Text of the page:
(R) Too “American,” but also not [insert ethnicity/ethnicities here] enough

In this reflective article, the author really hits home. She shares sentiments that I‘ve heard some of my friends of other ethnicities share, and some that I relate to as well. When you’re a POC in the United States, it can be easy to feel like you don’t belong in what is mainstream [white] American culture, as well as the culture(s) of your heritage. For me as a young black woman, sometimes I feel like I am an oxymoron: I have no culture, but black America also helps shape American culture. I have no genuine connection to my Jewish heritage (being washed out by enslaved people abiding by Christianity), and it continues to be a struggle to pinpoint where in my eight countries of origin, the parts of my ancestry come from. People love to talk about the continent of Africa as a monolith, but within each of those 54 countries are dozens of cultures, ethnicities, clans, etc. On the other hand, mainstream America loves to pick and choose what it likes (or dare I say, appreciates?) about black culture; from hairstyles to what’s at the top of the music charts, we’re always setting new trends. This isn’t on purpose of course, we’re just always used to “making a way out of no way,” and having to create things for ourselves to create some semblance of normalcy, of survival, in the society we’ve had to assimilate into over generation. That means to our non-black friends we’re often seen as “too ghetto” or “not really” black. Some of us even confuse our peers with our code-switching (my favorite skill).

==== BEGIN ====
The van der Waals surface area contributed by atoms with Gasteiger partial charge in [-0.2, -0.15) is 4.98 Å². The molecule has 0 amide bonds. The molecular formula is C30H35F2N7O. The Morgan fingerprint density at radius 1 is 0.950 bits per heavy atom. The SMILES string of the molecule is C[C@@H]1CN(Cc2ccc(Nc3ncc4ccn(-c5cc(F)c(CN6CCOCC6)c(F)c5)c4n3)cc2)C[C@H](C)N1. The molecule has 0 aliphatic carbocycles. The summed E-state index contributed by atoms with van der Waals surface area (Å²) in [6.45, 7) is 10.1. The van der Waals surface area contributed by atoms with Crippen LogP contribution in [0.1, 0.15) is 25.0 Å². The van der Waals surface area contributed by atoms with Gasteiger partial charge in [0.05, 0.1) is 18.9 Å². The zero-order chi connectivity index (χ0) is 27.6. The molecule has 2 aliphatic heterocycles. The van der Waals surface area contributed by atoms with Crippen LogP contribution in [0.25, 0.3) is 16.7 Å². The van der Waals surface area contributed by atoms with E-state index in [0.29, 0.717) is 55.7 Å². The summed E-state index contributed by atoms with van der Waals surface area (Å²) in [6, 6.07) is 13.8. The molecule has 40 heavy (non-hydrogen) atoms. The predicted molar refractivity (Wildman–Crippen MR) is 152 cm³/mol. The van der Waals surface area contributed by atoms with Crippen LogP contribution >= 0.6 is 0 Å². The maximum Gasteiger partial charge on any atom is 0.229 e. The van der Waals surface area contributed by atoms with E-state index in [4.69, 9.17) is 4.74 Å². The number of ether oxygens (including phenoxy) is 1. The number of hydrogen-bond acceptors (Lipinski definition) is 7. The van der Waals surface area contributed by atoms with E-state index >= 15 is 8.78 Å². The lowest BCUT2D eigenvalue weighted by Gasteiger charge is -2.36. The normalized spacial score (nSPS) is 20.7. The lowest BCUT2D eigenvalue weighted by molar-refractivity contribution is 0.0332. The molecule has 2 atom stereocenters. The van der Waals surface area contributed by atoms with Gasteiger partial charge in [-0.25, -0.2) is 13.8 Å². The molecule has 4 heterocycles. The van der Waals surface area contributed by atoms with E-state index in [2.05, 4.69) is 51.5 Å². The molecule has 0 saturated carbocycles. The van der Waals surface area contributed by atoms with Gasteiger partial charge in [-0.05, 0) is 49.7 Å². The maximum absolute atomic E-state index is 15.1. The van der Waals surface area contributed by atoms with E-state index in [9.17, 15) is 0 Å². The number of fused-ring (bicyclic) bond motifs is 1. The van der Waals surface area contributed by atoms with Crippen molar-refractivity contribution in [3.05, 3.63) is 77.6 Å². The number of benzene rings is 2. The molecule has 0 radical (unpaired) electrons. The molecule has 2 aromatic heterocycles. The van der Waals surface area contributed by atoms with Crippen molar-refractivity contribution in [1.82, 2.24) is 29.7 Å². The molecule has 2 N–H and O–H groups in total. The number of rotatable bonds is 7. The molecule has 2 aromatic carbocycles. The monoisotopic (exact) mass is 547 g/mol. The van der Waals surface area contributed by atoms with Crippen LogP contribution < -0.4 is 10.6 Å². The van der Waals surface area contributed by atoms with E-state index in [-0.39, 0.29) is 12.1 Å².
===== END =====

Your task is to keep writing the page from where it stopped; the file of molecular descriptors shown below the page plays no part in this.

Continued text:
Time to De-tangle


I know, I know, you think I'm going full speed ahead all day, every day. Not that it isn't true, but I do make time for the chiropractor, therapy, reading and Netflix.


(W) Netflix | Explained | Episode: Astrology